The following is a re-post of something from the old board. However, since it was burried down at the 19th post of the thread (and never had an replies) I thought I'd paste it up here so smeone might atually benefit from it. Dang, I got the friggin POSTNAME wrong, it should be "OOP in MASM," not "OOP is MASM" Re OOP in MASM: Having been there, done that, AND got the T-shirt... Low level object programming in MASM is quit possible, doable, lightweight, and practicable. How you implement it is, of course, your choice. But certain guidelines should be upheld. An object is basically run-time allocated memory. The basis behind all of OOP is sending the method code a reference to the object being worked with. This reference is typically called "THIS" THIS is the address of some part of the object, so THIS can be used to reference any part of the structure. And by imposing the THIS to point to the implementation method pointer (or virtual) table gives us a simple way of implementing dynamic casting (more on this later). As a minimum, any OOP implementation will need 3 functions: CreateObject, DestroyObject, and DynamicCast. It's often heard a CLASS defines the OBJECT. In practical terms, a CLASS is a set of definitions of how the object should be built. It is just a structure, it contains the values that define in some way, what the object will be. The CreateObject method takes a pointer to a class definition structure, and creates an object to this model. Should special object initialization be needed, the CLASS may be defined with a pointer to a custom initialization method. The CLASS may also contain a custom release method for DestroyObject to use so it may clean up after itself. DynamicCast can give you fits until it gels in your mind. It comes about because there are two types of inheritance possible: single (or direct) and multiple. Single inheritance implements the "is-a" relationship. Multiple inheritance implements the "has-a" relationship. They work like so: Class Joe{ISA Man} Class Man {ISA Human} Class Human{ISA Mammal} This defines a single inheritance model for Joe. However, is we want Joe to be able to wave his hand and walk and talk, we need something else like: Class Joe{IS_A Man} Class Man {IS_A Human} Class Human{HAS_A Mouth, HAS_A RHand, HAS_A LHand, HAS_A LFoot, HAS_A RFoot} Class RFoot {IS_A Foot} Class LFoot {IS_A Foot} and so on. The point being, if we have a reference to Joe, we need some way to find his foot to get him moving! Somehow his object must contain all these other details. That is why you need THIS to point to the object, and then on to the function table. You will need to change the numeric value of THIS if your class needs a dynamic cast. THIS points to one member of a table of pointers, each pointing to a different implementation table. A picture here would sure help. See my "Inside CoLib" for "CASTING AN OBJECT FOR AN INTERFACE" at I will admit my CLASS models take a few shortcuts: only the bottom level (most derived) CLASS may have data members, and the function tables must be assigned directly (this is mostly due to the 500 characters per line limit of MASM when defining structures). Macros handle class member definitions such that the interface inheritance is realized, which is far more important to easy coding then having the function pointer table filled in for you (which you would have to implement by getting the proc names the same anyway). How much overhead does it all bring? The gross line count for these routines, heavily commented, with compile directives to make an object library is thus: CreateObject 174 lines DestroyObject 54 lines DynamicCast 133 lines Objects are: 4 x (7 + (data members in dwords) + 2 x (interface count + 1) ) bytes IE, a direct CLASS (no inheritance), with 1 DWORD of data would be 40 bytes. Finally, objects are just necessary. The Windows OS will continuously increase it's reliance on Common Object Model techniques, and those who refuse to learn th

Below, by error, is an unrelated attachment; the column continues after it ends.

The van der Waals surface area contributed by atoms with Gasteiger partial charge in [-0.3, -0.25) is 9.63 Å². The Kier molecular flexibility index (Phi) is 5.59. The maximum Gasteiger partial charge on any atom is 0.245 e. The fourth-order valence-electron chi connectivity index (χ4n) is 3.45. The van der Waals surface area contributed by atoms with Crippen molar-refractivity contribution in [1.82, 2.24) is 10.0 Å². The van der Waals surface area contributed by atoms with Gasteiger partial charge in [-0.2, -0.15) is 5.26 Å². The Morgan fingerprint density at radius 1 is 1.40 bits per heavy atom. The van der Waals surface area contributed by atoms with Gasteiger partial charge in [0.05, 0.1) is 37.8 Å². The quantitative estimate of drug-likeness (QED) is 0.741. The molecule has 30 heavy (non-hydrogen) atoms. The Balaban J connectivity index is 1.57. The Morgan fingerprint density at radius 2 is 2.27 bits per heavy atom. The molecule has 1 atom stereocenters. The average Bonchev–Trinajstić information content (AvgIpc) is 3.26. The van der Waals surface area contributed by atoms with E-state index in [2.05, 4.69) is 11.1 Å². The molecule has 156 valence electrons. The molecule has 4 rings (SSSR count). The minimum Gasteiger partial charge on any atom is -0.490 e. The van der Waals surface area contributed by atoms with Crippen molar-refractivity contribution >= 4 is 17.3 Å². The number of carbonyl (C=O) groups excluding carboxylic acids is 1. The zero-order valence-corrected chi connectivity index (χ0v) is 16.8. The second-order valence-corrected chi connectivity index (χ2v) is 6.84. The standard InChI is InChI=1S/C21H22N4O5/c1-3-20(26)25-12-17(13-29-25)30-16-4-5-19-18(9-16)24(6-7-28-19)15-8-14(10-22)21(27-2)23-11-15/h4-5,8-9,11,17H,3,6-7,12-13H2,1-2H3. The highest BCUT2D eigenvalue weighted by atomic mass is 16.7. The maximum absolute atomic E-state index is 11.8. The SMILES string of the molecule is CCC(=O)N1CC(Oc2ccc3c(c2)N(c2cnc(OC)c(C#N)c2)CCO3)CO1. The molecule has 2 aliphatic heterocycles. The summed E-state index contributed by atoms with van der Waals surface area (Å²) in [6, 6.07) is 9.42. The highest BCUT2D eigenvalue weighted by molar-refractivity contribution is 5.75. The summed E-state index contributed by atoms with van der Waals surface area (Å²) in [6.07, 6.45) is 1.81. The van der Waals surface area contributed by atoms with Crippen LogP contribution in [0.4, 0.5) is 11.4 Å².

Posted on 2001-01-31 13:41:00 by Ernie